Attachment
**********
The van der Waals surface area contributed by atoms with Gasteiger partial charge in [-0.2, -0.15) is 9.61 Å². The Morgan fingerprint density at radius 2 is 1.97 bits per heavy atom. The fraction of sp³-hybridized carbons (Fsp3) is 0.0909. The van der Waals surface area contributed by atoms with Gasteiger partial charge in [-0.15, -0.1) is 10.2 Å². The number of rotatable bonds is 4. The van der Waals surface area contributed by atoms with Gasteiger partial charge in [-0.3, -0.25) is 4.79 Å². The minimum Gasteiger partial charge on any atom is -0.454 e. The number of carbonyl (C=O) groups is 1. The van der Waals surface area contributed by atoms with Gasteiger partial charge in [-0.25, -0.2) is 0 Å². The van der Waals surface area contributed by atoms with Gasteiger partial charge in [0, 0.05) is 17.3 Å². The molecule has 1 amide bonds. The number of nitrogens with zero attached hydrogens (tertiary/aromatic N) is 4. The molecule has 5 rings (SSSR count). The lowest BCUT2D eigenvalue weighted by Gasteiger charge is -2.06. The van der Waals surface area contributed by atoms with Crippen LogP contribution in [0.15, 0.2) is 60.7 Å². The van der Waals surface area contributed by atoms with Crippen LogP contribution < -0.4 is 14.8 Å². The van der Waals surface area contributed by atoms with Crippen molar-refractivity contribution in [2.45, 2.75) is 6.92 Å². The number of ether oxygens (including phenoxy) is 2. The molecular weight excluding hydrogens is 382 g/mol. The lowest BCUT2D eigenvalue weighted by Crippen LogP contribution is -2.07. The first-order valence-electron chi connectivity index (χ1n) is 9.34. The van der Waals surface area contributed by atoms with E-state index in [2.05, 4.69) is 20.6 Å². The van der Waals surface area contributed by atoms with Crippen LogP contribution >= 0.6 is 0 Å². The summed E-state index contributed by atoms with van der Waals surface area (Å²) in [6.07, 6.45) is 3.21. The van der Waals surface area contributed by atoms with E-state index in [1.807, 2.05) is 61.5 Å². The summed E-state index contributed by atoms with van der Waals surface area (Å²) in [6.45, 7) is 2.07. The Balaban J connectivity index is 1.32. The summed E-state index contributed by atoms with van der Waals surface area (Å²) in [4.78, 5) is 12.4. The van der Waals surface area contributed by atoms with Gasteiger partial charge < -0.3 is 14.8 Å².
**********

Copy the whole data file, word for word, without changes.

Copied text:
The van der Waals surface area contributed by atoms with Gasteiger partial charge in [-0.2, -0.15) is 9.61 Å². The Morgan fingerprint density at radius 2 is 1.97 bits per heavy atom. The fraction of sp³-hybridized carbons (Fsp3) is 0.0909. The van der Waals surface area contributed by atoms with Gasteiger partial charge in [-0.15, -0.1) is 10.2 Å². The number of rotatable bonds is 4. The van der Waals surface area contributed by atoms with Gasteiger partial charge in [-0.3, -0.25) is 4.79 Å². The minimum Gasteiger partial charge on any atom is -0.454 e. The number of carbonyl (C=O) groups is 1. The van der Waals surface area contributed by atoms with Gasteiger partial charge in [-0.25, -0.2) is 0 Å². The van der Waals surface area contributed by atoms with Gasteiger partial charge in [0, 0.05) is 17.3 Å². The molecule has 1 amide bonds. The number of nitrogens with zero attached hydrogens (tertiary/aromatic N) is 4. The molecule has 5 rings (SSSR count). The lowest BCUT2D eigenvalue weighted by Gasteiger charge is -2.06. The van der Waals surface area contributed by atoms with Crippen LogP contribution in [0.15, 0.2) is 60.7 Å². The van der Waals surface area contributed by atoms with Crippen LogP contribution < -0.4 is 14.8 Å². The van der Waals surface area contributed by atoms with Crippen molar-refractivity contribution in [2.45, 2.75) is 6.92 Å². The number of ether oxygens (including phenoxy) is 2. The molecular weight excluding hydrogens is 382 g/mol. The lowest BCUT2D eigenvalue weighted by Crippen LogP contribution is -2.07. The first-order valence-electron chi connectivity index (χ1n) is 9.34. The van der Waals surface area contributed by atoms with E-state index in [2.05, 4.69) is 20.6 Å². The van der Waals surface area contributed by atoms with Crippen LogP contribution >= 0.6 is 0 Å². The summed E-state index contributed by atoms with van der Waals surface area (Å²) in [6.07, 6.45) is 3.21. The van der Waals surface area contributed by atoms with E-state index in [1.807, 2.05) is 61.5 Å². The summed E-state index contributed by atoms with van der Waals surface area (Å²) in [6.45, 7) is 2.07. The Balaban J connectivity index is 1.32. The summed E-state index contributed by atoms with van der Waals surface area (Å²) in [4.78, 5) is 12.4. The van der Waals surface area contributed by atoms with Gasteiger partial charge < -0.3 is 14.8 Å².